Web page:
The government also said that 37 fresh cases of Covid-19 had been detected in the state.
The confusion on the death toll has arisen as the Mamata Banerjee government is not counting the deaths of people with co-morbidities as coronavirus deaths.
105 deaths in West Bengal?
State chief secretary Rajiva Sinha said on Thursday that 105 patients who had been diagnosed with Covid-19 in the state had died. But the state put the official number of deaths at 33, because the rest of the patients reportedly had co-morbidities.
If these are also counted as Covid-19 deaths, it puts West Bengal just behind Maharashtra, Madhya Pradesh and Gujarat in terms of the number of deaths in India due to the pandemic.
An expert committee of five members formed by the state found that 105 patients diagnosed with the coronavirus have died and submitted its report.
PTI quoted Sinha as saying, “The expert committee has examined altogether 105 cases. Of that, 33 were found to have died due to COVID-19 infection. And the rest 72 deaths were attributed to co- morbidities, where COVID-19 was incidental. The committee submitted its report today and these figures are not of single day.”
The continued confusion over the number of deaths in West Bengal comes at a time when the state has been criticised of mishandling the pandemic situation.
There is a glaring problem with the official death toll, because according to most international guidelines, even the deaths of those with co-morbidities are counted as coronavirus deaths.
Speaking about the audit committee, the bureaucrat said that the state health department would soon come out with an advisory, based on the observations of the panel.
“Please note that this committee was not auditing the death certificates. It was only auditing death cases. The move was essential to understand the treatment protocol of COVID-19 and learn the character of the disease,” he said.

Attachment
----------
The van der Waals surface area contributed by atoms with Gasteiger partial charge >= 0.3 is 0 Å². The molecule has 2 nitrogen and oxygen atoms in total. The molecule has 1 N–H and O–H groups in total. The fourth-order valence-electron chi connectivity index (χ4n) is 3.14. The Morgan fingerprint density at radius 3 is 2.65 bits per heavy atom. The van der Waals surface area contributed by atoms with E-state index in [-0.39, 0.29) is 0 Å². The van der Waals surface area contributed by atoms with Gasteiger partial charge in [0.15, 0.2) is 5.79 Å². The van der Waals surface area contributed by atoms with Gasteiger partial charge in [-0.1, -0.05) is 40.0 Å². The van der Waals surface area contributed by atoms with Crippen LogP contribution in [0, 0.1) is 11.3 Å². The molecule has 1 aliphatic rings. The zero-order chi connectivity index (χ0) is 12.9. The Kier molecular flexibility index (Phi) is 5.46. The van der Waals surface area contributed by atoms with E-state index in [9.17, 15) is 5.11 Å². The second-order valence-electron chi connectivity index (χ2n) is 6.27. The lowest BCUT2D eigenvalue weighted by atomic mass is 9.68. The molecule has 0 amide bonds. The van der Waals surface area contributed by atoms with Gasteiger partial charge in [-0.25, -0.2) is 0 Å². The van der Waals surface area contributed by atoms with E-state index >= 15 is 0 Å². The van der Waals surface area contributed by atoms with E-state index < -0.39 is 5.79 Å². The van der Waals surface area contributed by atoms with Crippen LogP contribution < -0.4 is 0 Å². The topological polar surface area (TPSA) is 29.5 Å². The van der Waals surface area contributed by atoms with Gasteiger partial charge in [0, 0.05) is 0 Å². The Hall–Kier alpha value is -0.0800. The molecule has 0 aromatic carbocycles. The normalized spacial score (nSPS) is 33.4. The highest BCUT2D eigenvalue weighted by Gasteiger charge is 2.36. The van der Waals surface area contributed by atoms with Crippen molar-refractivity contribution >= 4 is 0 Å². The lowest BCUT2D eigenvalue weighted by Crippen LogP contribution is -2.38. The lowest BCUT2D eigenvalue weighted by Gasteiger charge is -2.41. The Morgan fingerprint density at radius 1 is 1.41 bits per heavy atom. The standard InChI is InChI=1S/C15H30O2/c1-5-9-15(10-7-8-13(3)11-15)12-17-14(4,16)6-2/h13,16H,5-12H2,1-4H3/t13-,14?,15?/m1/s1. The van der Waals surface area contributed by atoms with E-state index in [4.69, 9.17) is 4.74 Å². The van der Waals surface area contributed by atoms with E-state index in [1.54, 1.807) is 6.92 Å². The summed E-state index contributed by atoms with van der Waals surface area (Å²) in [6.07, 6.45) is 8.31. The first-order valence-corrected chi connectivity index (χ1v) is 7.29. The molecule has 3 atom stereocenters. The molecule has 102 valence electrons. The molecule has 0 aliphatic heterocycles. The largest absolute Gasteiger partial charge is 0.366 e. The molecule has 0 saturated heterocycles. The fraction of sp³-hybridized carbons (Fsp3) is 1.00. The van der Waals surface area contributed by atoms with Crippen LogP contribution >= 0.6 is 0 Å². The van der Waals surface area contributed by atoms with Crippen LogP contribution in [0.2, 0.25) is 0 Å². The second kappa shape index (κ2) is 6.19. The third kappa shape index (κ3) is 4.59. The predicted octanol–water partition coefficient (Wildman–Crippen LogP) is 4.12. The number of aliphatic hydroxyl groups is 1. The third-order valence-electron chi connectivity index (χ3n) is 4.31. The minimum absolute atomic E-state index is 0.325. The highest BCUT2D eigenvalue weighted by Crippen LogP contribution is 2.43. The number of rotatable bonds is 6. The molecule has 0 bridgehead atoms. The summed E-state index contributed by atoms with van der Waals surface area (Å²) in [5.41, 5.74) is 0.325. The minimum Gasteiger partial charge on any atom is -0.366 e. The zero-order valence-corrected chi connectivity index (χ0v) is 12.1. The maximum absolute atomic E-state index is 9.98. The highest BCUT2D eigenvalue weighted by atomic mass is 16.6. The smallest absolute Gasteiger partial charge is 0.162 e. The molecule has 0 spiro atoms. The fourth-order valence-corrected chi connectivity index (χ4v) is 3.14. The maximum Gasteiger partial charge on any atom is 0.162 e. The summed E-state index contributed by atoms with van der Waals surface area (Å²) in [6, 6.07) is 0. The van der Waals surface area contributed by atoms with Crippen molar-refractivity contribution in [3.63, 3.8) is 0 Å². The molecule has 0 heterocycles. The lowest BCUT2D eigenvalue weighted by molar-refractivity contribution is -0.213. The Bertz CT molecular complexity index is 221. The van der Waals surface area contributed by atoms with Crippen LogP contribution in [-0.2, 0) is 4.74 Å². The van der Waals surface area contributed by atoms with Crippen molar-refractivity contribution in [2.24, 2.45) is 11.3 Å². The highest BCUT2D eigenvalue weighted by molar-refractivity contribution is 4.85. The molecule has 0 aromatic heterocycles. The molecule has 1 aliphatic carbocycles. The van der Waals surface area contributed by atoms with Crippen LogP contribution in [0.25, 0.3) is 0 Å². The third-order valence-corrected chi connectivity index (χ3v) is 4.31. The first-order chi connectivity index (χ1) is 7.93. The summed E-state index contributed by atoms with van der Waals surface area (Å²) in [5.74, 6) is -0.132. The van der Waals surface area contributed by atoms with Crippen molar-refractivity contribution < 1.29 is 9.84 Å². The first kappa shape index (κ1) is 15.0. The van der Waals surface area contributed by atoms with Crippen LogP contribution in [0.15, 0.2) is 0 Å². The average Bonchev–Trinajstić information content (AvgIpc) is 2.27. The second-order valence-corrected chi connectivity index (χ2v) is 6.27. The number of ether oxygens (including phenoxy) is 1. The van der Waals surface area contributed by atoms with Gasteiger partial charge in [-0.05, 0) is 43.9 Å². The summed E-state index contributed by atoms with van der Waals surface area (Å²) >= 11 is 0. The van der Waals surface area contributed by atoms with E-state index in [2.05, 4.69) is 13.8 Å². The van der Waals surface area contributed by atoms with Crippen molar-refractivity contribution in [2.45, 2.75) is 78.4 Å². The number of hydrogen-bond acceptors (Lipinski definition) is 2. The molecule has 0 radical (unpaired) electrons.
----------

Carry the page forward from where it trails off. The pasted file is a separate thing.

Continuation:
The audit committee, Sinha said, has found that several death certificates issued for patients of COVID-19 did not follow the prescribed format set by WHO and the ICMR.
“The death certificates should ideally include the immediate cause of death, antecedent cause of death and underlying cause of death. The time interval of the presumed onset of condition and the death should also be mentioned in the case history.
“The committee, following its research, said medical record-keeping requires a lot of improvement and the health department will soon come out with an advisory,” Sinha said.
TMC MP’s father sent home before testing negative
The father of a TMC MP was reportedly sent home from a private hospital and will likely be placed under home quarantine, despite not testing negative for Covid-19 in two consequent tests.
Anandabazar Patrika quoted unnamed sources as saying that the patient had not tested negative.
The report quoted other sources as saying that the MP’s father would be the first person to be treated at home with the help of a caregiver as they had the resources to do so.
This is likely a system that the state will follow in the future.
A doctor was quoted by the report as saying that while the under-privileged may not have the space or resources to isolated a Covid-19 patient at home, it was certainly possible for an MPs father.
(With PTI inputs)